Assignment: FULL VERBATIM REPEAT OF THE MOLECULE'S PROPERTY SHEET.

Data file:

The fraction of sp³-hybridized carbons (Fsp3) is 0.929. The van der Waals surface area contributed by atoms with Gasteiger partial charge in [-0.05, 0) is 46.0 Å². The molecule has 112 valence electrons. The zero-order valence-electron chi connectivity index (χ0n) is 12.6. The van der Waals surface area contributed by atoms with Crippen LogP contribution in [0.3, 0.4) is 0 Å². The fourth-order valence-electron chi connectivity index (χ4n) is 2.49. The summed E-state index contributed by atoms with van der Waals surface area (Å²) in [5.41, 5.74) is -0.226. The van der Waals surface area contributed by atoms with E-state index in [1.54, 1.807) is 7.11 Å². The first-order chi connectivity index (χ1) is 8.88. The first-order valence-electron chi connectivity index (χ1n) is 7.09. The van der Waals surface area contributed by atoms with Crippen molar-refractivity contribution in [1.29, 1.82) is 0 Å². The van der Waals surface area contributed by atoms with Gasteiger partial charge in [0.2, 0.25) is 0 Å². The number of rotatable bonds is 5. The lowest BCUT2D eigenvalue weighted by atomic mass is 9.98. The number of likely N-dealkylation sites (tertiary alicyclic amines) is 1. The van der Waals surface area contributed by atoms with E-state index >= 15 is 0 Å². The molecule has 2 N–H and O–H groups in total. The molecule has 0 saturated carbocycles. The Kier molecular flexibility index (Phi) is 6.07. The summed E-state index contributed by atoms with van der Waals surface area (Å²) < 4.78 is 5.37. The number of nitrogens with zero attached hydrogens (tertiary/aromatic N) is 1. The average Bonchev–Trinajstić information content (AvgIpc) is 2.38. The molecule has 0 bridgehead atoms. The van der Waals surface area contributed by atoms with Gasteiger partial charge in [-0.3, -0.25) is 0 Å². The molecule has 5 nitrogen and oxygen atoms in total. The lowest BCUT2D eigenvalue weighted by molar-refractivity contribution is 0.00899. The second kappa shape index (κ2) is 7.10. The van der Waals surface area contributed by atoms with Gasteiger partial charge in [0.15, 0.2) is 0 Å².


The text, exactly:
The fraction of sp³-hybridized carbons (Fsp3) is 0.929. The van der Waals surface area contributed by atoms with Gasteiger partial charge in [-0.05, 0) is 46.0 Å². The molecule has 112 valence electrons. The zero-order valence-electron chi connectivity index (χ0n) is 12.6. The van der Waals surface area contributed by atoms with Crippen LogP contribution in [0.3, 0.4) is 0 Å². The fourth-order valence-electron chi connectivity index (χ4n) is 2.49. The summed E-state index contributed by atoms with van der Waals surface area (Å²) in [5.41, 5.74) is -0.226. The van der Waals surface area contributed by atoms with E-state index in [1.54, 1.807) is 7.11 Å². The first-order chi connectivity index (χ1) is 8.88. The first-order valence-electron chi connectivity index (χ1n) is 7.09. The van der Waals surface area contributed by atoms with Crippen molar-refractivity contribution in [1.29, 1.82) is 0 Å². The van der Waals surface area contributed by atoms with Gasteiger partial charge in [0.2, 0.25) is 0 Å². The number of rotatable bonds is 5. The lowest BCUT2D eigenvalue weighted by atomic mass is 9.98. The number of likely N-dealkylation sites (tertiary alicyclic amines) is 1. The van der Waals surface area contributed by atoms with E-state index >= 15 is 0 Å². The molecule has 2 N–H and O–H groups in total. The molecule has 0 saturated carbocycles. The Kier molecular flexibility index (Phi) is 6.07. The summed E-state index contributed by atoms with van der Waals surface area (Å²) < 4.78 is 5.37. The number of nitrogens with zero attached hydrogens (tertiary/aromatic N) is 1. The average Bonchev–Trinajstić information content (AvgIpc) is 2.38. The molecule has 0 bridgehead atoms. The van der Waals surface area contributed by atoms with Gasteiger partial charge in [-0.3, -0.25) is 0 Å². The molecule has 5 nitrogen and oxygen atoms in total. The lowest BCUT2D eigenvalue weighted by molar-refractivity contribution is 0.00899. The second kappa shape index (κ2) is 7.10. The van der Waals surface area contributed by atoms with Gasteiger partial charge in [0.15, 0.2) is 0 Å².